A South Dakota bill that aimed to limit gender reassignment surgeries for transgender youth failed to gain enough support Monday in a state Senate committee.
The Republican-controlled Health and Human Services Committee voted 5-2 to move HB 1057 “to the 41st legislative day,” effectively killing the proposal, as the annual session is limited to 40 days.
The South Dakota House of Representatives late last month passed the bill, known as the Vulnerable Child Protection Act, which would have made it a misdemeanor for physicians or any other medical professionals to perform gender reassignment surgeries on minors or to provide patients 16 and younger with hormones. A doctor found in violation of the proposed restriction could have faced up to a year in jail or a fine of not more than $2,000.
The bill did, however, allow doctors to perform surgery on infants who are born intersex, a term used for a variety of conditions in which a person is born with a reproductive or sexual anatomy and/or chromosome pattern that does not seem to fit the typical definitions of female or male.
The committee on Monday amended the bill to remove the criminal charges for doctors, but added a provision that would have allowed a person to sue after the surgery. Still, the bill failed to gain the support it needed to advance to the full Senate for consideration.
The bill’s sponsor, Republican state Rep. Fred Deutsch, told CNN on Monday that he expected the committee to kill the bill, and that “unless the Senate can resurrect the bill, as far as I am concerned the issue is dead for the remainder of the year.”
Although the deadline for introducing new legislation this session has passed, a lawmaker could seek a rare two-thirds suspension of the House or Senate rules to introduce the bill again or could attempt to have the bill’s provisions amended into another bill, according to Jason Hancock, the director of South Dakota’s Legislative Research Council. A majority vote of the full Senate could also get the bill out of committee to be considered by the full chamber, Hancock said.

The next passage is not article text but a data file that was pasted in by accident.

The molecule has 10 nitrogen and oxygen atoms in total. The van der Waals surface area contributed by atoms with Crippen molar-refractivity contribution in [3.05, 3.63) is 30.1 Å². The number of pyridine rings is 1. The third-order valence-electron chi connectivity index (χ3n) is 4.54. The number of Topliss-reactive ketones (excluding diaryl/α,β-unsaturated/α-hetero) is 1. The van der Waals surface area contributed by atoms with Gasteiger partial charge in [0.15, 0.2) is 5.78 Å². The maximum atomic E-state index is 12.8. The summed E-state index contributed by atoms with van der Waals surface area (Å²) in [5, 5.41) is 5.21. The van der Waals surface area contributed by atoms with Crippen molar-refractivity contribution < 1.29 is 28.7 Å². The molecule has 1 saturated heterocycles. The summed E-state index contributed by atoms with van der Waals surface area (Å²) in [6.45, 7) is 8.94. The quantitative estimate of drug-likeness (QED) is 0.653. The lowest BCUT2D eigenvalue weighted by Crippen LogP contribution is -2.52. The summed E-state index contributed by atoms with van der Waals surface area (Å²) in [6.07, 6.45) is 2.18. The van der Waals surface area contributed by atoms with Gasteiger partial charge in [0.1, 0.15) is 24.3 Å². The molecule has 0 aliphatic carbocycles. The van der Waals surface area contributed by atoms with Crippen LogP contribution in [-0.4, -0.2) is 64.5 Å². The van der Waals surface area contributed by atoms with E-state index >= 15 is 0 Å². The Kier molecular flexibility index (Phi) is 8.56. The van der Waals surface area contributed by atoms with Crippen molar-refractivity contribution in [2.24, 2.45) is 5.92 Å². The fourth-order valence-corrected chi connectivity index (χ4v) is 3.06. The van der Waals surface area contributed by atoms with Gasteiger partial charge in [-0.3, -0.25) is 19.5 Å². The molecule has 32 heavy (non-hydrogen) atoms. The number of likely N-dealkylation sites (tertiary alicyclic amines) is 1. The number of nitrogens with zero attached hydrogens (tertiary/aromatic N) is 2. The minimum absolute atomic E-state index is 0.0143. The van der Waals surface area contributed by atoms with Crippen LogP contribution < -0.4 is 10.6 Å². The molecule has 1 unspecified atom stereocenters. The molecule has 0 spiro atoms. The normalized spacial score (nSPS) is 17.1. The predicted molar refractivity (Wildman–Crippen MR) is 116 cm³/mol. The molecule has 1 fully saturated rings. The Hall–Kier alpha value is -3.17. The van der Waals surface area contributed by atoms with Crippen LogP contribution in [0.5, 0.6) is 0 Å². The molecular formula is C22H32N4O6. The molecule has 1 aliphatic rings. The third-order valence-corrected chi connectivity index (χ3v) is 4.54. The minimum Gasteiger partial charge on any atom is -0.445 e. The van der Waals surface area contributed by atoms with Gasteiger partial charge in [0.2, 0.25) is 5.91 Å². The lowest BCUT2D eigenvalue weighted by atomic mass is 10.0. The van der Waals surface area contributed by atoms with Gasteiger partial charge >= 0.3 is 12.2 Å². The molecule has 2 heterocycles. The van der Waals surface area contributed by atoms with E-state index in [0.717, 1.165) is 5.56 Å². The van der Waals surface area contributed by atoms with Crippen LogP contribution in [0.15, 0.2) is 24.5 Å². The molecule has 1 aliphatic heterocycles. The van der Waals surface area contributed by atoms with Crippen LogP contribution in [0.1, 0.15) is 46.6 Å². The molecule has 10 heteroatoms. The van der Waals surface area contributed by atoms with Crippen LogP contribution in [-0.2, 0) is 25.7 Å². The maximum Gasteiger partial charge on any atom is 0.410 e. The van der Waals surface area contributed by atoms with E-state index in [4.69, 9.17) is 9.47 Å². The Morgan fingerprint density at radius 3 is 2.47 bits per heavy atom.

Deutsch said it’s too early to determine if he’ll introduce similar legislation next year if he’s reelected but that he was “grateful for the input on both sides of the issue.”
“I set out to have a conversation with South Dakotans and believe I was successful, because the bill heightened parents’ awareness about the issue,” he told CNN.
Since the start of the 2020 legislative session, at least six states have proposed measures to restrict transgender minors’ access to gender reassignment treatments, including surgery and hormone therapy. Some of the bills would make it illegal for physicians to administer the treatments, while others would classify the act as child abuse.
The South Dakota proposal was strongly opposed by a number of LGBTQ advocacy groups.
Sam Brinton, the head of advocacy and government affairs for the Trevor Project, a nonprofit organization that works on suicide prevention among LGBTQ youth, said in a statement on Monday that the committee’s decision to stop the bill “will save lives.”
“We are grateful to see HB 1057 defeated in committee today in a resounding victory for trans youth in South Dakota. We are hopeful that any state considering similar bills will join South Dakota in setting aside these attacks on trans youth to focus on real priorities to advance the health and well-being of all,” Brinton said.
Alphonso David, the president of the Human Rights Campaign, also applauded the panel’s decision, writing in a statement Monday that it was “heartening to see how strongly South Dakotans stood against HB 1057 and that elected officials in the state are standing up against the misinformation and anti-transgender attacks that came from the bill’s proponents.”
The legislation was also opposed by the American Medical Association and the American Civil Liberties Union of South Dakota.